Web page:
In 1908 the collegeís governing Council set up a committee to secure its future in these changing times.† Naturally, as a banker and the collegeís Treasurer since the 1880s, Lord Kinnaird was on that committee.† Professor Greenup was called upon to produce a plan of action.† His recommendations, however, threw both the committee and the governing Council into indecision and argument: his main suggestion was that the land at Highbury should be sold.† Greenupís idea was to use most of the sale price to set up a main campus for the college at the University of Durham, where those college students who were up to it could sit the degree exams.† Only a small base would be kept in London, and it would be set up in a cheaper part of the city.† St Johnís couldnít make up its mind about Greenupís plan.† A faction on the Council, led by the Rev John Watts-Ditchfield,† were very reluctant to sell; they were sure there were other ways to balance the books.† (It would be interesting to know if Lord Kinnaird agreed with them.)† As one of the collegeís most energetic and successful ex-students (he eventually became a bishop) Watts-Ditchfieldís opinion carried weight with other Council members.† Eventually the governing Council did pass Greenupís plan by the chairmanís casting vote, but even after that the agonising continued.† For example, they never publically put the land up for sale.† Approached by the London County Council in 1909 with an offer of £41,000 they agreed to sell only to find - with negotiations at an advanced stage - that they couldnít bring themselves to go through with it.† Even when Henry Norris on Woolwich Arsenalís behalf gave St Johnís a second chance, offering to buy the freehold of the site for £10,000 (note how much less he was prepared to give than the LCC had been!), the governing Council still couldnít go the full distance.† Instead it offered to lease to Woolwich Arsenal FC 6Ĺacres of its site for 21 years, the first three at £700 per year, the remaining 18 at £1000 per year.† The college would allow the football club to build a grandstand with offices and dressing-rooms underneath, on the east side of the site, and to bank up the other three sides as open-air terraces for standing.† If the football club agreed to the lease, the Rev Watts-Ditchfieldís argument would be vindicated, and the college would be left for 21 years at least, with only its educational difficulties to contend with.†
In all this, St Johnís - which had never taken much part in the social life of Highbury - had considered only its own problems, not the wider issues.† Woolwich Arsenal FC accepted the offer of the lease, the legal documents were drawn up and the consent of the Board of Education obtained, and still the college had not considered what the locals might think.† When the news leaked out, it was then taken aback by the resulting, very noisy, outbreak of NIMBY-ness amongst its middle-class neighbours against the noise, litter, transport disruptions and moral depravity of professional football.†
In early March Henry Norris tried to stem the tide of comment and criticism by assuring the football world that the contract had been signed by all parties and it was no good protesting.† He also made a public statement on playing football on the sabbath day, saying he had always been against it.† I havenít found any evidence that he had ever thought the subject of any importance before!† He seems to have spoken about it in an attempt to reassure, not the football clubís future neighbours but the members of St Johnís governing Council, who were dithering again - final agreement on the contract was delayed by a month.† Lord Kinnairdís view as a lifelong temperance activist, that afternoons at football matches were better than afternoons in the pub, no doubt weighed with the governing Council members.† But still the vote to agree the deal with Woolwich Arsenal despite the protests was only 4:3 in favour; and the college felt obliged to add to the contract covenants banning football matches at Highbury on Sundays, Good Friday and Christmas Day.†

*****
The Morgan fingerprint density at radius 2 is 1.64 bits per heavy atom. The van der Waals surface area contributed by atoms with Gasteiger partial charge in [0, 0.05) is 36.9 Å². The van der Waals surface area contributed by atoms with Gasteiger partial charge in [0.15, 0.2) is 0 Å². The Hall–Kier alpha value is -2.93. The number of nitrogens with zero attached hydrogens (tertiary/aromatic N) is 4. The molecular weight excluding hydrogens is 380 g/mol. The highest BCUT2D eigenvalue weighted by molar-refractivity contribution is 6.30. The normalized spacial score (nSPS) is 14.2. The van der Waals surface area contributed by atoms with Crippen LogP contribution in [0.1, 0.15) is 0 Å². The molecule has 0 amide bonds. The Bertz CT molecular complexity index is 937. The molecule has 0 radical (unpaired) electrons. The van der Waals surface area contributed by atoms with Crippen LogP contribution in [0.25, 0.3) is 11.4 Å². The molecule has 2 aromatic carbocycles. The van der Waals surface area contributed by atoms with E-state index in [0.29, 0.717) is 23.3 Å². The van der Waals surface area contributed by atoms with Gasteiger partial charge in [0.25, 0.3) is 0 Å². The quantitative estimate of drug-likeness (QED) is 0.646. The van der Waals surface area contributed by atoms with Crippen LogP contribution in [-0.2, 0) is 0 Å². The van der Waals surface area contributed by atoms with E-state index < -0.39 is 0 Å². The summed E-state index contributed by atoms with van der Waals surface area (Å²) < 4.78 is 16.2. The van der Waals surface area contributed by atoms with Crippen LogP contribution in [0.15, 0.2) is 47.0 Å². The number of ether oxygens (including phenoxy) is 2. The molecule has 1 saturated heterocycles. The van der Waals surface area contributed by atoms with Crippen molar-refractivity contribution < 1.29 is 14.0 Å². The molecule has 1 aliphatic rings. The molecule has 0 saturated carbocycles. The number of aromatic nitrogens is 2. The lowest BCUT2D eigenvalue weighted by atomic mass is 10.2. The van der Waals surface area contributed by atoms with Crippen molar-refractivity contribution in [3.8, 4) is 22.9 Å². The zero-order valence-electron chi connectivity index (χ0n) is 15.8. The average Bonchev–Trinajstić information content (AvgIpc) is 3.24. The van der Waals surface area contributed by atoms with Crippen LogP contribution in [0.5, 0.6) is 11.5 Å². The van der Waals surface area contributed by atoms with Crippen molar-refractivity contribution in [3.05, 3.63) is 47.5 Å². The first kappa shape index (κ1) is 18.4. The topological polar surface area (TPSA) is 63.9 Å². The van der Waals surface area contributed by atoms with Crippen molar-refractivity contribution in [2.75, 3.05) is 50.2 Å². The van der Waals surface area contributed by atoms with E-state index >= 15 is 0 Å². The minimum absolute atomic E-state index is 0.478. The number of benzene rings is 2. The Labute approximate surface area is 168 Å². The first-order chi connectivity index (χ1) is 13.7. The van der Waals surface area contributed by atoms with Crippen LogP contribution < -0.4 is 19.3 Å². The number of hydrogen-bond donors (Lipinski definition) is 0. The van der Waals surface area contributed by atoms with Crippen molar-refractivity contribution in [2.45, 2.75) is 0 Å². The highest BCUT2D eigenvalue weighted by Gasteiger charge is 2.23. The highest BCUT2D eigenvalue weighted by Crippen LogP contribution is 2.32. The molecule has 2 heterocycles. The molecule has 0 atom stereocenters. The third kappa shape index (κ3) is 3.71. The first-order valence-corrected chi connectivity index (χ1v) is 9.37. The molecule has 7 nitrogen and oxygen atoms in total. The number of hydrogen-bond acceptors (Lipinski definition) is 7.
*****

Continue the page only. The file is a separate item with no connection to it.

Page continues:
For their part, Henry Norris and the other directors of Woolwich Arsenal hadnít obtained the freehold site they had wanted; but they were so anxious to take the collegeís site that they agreed to take a lease instead and to abide by its covenants.† The college drove a hard bargain, not so much over the rent but over the financial guarantees it required from the lessees.† Henry Norris and William Hall, personally, were made liable for payment of the rent and - at the leaseís end - for paying to have the leased land restored to its former state before the freeholders took it back (this never happened, of course, but in 1913 Norris and Hall didnít know it wouldnít).† In due course, the same kind of guarantees in person were required from Norris and Hall by the specialist iron-frame building firm, Humphreys Ltd, which Woolwich Arsenal FC hired to build Archibald Leitchís grandstand at Highbury.† Henry Norris did what he could to lessen the heavy costs of the move to north London.† He got the Allen and Norris Partnershipís legal department to do the work of preparing the contract and indenture, without charge.† He used Allen and Norris to buy the materials and hire the construction equipment at trade prices.† And as football season 1913/14 approached he borrowed some of Allen and Norrisí labourers to dig out and prepare the earthen banks.† Even so, the move still resulted in Norris and William Allen being personally liable for £50,000* if Woolwich Arsenal didnít pay its way in Highbury, a burden that hung over both of them until the early 1920s.
*I gather from social history books that itís very difficult to calculate what past prices would be if you paid them today!† But one that Iíve read suggests multiplying early 20th century prices by 200 to get some idea: £50,000 then becomes £10 million in todayís money.† Ouch!! Might even give Abramovich pause.
I would suppose that, in fact, the burden was felt more acutely by William Hall than by Henry Norris, because he was not so wealthy a man.† And of course - as it turned out - neither of them was called upon to pay any part of the £50,000.† But Henry Norris did feel all the anxiety of being liable for so much debt if he hadnít got it right about moving the club to north London; and it affected his judgement.† Some of the steps he took to ensure that he never had to pay out that £50,000 ended with him being investigated, and banned, by the FA.
IF YOU WANT TO KNOW MORE ABOUT THE SOURCES OF ALL THIS INFORMATION, SEND ME AN EMAIL AND IíLL SEND YOU THE SOURCES FILE.
Copyright Sally Davis January 2008